Deutsch English Español Français Italiano Polski Português Guestbook Contact
Home English St. Quentin industrial town


dates La Capelle Hazebrouck Travels and Studies Rome St. Quentin Fondations Confreres Social Apostolate World War Old Age and Death Images SCJ The project

industrial town beginnings pastoral experiences Liesse honorary canon

industrial town - more

"St. Quentin -- a 19th century industrial town

"St. Quentin which was built on both banks of the Somme, as the ancient capital of Vermandois, was known for the manufacture and trade of cloth and various other fabrics since Medieval Times. On the eve of the Revolution in 1789, the linen weaving industry had expanded considerably. At that time there were estimated to be twelve thousand looms with sixty thousand weavers in the town and its surroundings. The Revolution stopped this expansion, but it started up again slowly at the beginning of the 19th century. The years around 1830 were considered the start of industrial expansion in France and at this time heavy industry was added to the textile work in St. Quentin. The different types of factories attracted people from the surrounding countryside and considerably enlarged the population....

The laborer worked each day for anywhere between ten and twelve hours; he was paid a daily rate as if he were common merchandise. So if you remember that on top of this was the time taken to walk to work, then you realize how completely family life was disrupted and leisure time almost nonexistent. This is typical of this kind of industry which was going to spread and lead to work being completely divorced from family life. These living and working conditions bred people who were very insecure, exposed to many illnesses, confused and lacking in morals. St. Quentin was a good example of the of 19th century industrial town whose people suffered the full force of an emerging industrial revolution whose main, if not to say only, aim was economic profit and financial gain.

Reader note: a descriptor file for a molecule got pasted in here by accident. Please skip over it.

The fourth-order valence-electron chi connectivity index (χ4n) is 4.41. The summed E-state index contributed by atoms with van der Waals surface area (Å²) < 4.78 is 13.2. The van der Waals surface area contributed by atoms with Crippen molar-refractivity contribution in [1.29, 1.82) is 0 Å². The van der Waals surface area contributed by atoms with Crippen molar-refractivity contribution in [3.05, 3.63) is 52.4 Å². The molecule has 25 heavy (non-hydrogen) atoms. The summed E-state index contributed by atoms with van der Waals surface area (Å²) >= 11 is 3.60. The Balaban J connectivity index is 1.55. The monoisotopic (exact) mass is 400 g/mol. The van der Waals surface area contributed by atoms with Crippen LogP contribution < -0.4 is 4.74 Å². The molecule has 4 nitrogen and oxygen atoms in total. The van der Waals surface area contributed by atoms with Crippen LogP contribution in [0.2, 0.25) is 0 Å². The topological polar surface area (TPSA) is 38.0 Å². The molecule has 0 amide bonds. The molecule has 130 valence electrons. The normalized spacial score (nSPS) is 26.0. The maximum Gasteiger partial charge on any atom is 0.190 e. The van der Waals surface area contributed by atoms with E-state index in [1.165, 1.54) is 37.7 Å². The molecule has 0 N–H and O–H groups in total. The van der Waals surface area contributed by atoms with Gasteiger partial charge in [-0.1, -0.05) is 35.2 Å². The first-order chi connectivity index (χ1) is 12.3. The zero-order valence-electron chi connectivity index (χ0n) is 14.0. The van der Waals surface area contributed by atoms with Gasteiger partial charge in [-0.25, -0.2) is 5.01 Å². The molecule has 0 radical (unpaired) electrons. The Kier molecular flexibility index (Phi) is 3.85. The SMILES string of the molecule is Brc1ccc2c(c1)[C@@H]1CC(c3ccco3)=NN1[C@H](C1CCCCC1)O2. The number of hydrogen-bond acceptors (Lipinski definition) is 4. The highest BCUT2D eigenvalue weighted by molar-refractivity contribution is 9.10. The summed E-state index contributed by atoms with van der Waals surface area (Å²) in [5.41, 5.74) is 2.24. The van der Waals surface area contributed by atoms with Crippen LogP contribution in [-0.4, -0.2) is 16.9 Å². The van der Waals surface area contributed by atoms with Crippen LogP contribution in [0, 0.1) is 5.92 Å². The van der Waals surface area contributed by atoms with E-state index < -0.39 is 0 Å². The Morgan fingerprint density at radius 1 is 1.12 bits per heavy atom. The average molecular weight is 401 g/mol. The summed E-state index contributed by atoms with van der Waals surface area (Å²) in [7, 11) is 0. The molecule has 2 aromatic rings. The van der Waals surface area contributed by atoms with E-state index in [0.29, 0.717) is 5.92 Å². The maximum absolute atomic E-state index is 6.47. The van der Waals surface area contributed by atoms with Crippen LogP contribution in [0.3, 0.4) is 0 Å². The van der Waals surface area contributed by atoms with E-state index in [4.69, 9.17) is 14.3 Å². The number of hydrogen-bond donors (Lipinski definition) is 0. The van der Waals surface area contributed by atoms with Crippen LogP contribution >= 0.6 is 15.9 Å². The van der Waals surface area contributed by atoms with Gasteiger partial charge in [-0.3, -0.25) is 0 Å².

It is really astonishing that the young curate who arrived from Rome with the intellectual baggage that we know about, would take straight away to this town where everything was so unfamiliar to him. This was an unusual encounter, even it could even be said extraordinary. Leo Dehon was by his birth, his culture and his tastes destined for a totally different way of life. And yet his most important work would emerge from this encounter. The foundation of his Congregation in the future was indissolubly linked with St. Quentin which was partly responsible for its official name: 'Priests of the Sacred Heart of St. Quentin'." (Yves Ledure, A Short Life of Leo Dehon, Malpas 1998, p. 53s.)

industrial town